Dana, Los Angeles
Well, I think Bill Parcells was right: You are what your record says you are. The Red Sox have had the best record in baseball quite a bit of the season. So I think they’re doing a lot right and the players are performing. I think elite pitching can beat any lineup. For most of the season, this lineup has led the majors in scoring, so while you seem frustrated, not so sure you should be. They have struggled against most lefty starters, so that could be an issue against David Price or Matt Moore or Derek Holland in the playoffs.
After some of our recent losses, I was wondering, if the Sox make it to the postseason, do we have a bullpen that can compete with other contenders?
Rob, Ridgeway, Mo.
I always wonder about having younger relievers in spots down the stretch. As far as the Breslow/Tazawa/Uehara combo at the end, I think that’s as solid as anyone. Workman has looked good. Drake Britton had been excellent until recently. I believe they should have obtained another veteran reliever, but they can avoid this by the starters going at least seven innings.
I was not on board with the Iglesias trade and I’m not convinced about Peavy yet. I understand there was a logjam of prospects at short, but after seeing some of the defensive plays he’s been pulling off for Detroit, I can’t help but feel it was a big mistake trading him, and I think it will definitely come back to haunt us if we have to face Detroit in the playoffs. Do you still feel it was a good idea trading him for Peavy?
Rick, Rochester, N.Y.
You make a great point, Rick. I never criticize a team for “going for it” and giving up what they have to in order to fill a need that could win it all for them. In the long run, it probably won’t be a good move, but if it turns out like Lowell/Beckett for Hanley Ramirez/Anibal Sanchez and it wins them a championship, you would do it, wouldn’t you?
I hear a lot about trading for power hitting and bullpen support, and I’ve got mixed feelings about it. Would I love to see Gomes wrestle a Duck Boat after winning the World Series? Absolutely. But I’m not too sure about trading away bright futures (and possibly more rings) for it. This is a “rebuilding” year and I wonder if we can’t keep utilizing our farm to prop the team up?
They’ve done a good job winning and not giving up the future – with the exception of Jose Iglesias – so they’re ahead of the game. As I said in a previous post, win when you have a chance to win. They can win now. You don’t forfeit the chance to win because you want to hold on to a prospect for five years from now. Washington made that terrible decision not to pitch Strasburg in last year’s playoffs in a year when they had a chance to win it all, feeling they have enough talent to get back into the position. They have had a bad season, and you just never know what can happen. Sometimes you never make it back. Sometimes those terrific prospects fizzle.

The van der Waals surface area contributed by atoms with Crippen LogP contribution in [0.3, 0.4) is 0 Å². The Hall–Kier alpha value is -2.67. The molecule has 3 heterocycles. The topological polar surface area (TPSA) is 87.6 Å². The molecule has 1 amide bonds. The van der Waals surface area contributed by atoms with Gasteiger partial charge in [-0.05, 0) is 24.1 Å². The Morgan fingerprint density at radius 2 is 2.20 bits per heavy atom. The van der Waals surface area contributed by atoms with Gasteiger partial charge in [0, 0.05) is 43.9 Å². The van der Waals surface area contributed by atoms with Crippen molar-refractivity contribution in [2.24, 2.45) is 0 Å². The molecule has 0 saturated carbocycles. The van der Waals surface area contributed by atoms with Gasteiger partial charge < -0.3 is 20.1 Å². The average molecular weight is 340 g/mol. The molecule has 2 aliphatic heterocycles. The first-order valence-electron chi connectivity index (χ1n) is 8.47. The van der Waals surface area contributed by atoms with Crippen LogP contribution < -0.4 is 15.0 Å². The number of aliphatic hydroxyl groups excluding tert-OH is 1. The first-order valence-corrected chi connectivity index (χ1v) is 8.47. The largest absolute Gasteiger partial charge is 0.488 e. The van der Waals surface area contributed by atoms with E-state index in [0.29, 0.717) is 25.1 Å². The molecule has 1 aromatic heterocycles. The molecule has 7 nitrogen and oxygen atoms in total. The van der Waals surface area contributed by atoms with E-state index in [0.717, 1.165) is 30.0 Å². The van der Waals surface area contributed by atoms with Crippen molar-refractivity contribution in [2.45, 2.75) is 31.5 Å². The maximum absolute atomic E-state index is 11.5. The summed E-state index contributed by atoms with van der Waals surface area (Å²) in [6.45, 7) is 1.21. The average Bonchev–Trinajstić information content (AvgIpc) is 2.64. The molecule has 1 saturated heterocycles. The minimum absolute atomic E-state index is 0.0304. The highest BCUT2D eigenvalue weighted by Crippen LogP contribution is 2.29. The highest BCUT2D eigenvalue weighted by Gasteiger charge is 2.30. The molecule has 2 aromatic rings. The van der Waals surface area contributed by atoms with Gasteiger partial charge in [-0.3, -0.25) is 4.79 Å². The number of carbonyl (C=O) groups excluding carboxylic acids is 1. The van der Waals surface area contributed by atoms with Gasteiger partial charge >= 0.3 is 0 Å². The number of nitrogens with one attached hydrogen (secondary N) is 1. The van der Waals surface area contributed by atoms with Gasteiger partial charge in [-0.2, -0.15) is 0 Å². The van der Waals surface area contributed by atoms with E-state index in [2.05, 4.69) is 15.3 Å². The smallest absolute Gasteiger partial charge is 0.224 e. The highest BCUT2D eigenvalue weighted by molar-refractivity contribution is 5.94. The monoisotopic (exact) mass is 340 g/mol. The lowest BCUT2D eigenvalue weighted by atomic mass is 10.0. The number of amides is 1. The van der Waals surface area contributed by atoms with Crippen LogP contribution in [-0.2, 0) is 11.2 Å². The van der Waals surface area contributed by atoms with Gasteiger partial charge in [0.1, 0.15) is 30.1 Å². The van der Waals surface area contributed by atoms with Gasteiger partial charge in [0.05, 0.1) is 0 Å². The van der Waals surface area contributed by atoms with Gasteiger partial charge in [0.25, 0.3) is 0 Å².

Why hasn’t MLB (or maybe an MLB team) hired Jose Canseco as a consultant with this whole Biogenesis scandal coming out? This is a guy who’s done it, would know the telltale signs, could speak on it, etc. Seems to me like a no-brainer.
Mike, Austin, Texas
Interesting take. You’re right, Jose is the Godfather of steroids. He’s brought all of this out to light. I’m sure he knows a lot about it, but his name seems like poison to MLB, so I doubt there would be any consultations.
I know there is a reluctance to criticize John Farrell when it come to handling pitchers, but recently Peavy struggled all night, was being hit hard, and except for a double play initiated by Napoli in the fifth inning, he probably was on his way out. Then Farrell brought him out for the sixth and he gives up three hits and a run. Why in the world did Farrell wait so long?
Paul, Waterford, Conn.
No, we can disagree with Farrell on pitching moves. It’s just that he usually has a really good reason for taking a pitcher out too soon or too late. He explains his decisions very well. He also knows, better than me, what he has available in the bullpen and what he can expect from those guys. The one thing none of us know – even those of us who are around the team all the time – is if some guy is sick that day, or is fatigued, or isn’t available, or if he didn’t warm up well. They base a lot of that on that information. So I’m always hesitant to make a blanket statement on a pitching move unless I know all of the circumstances.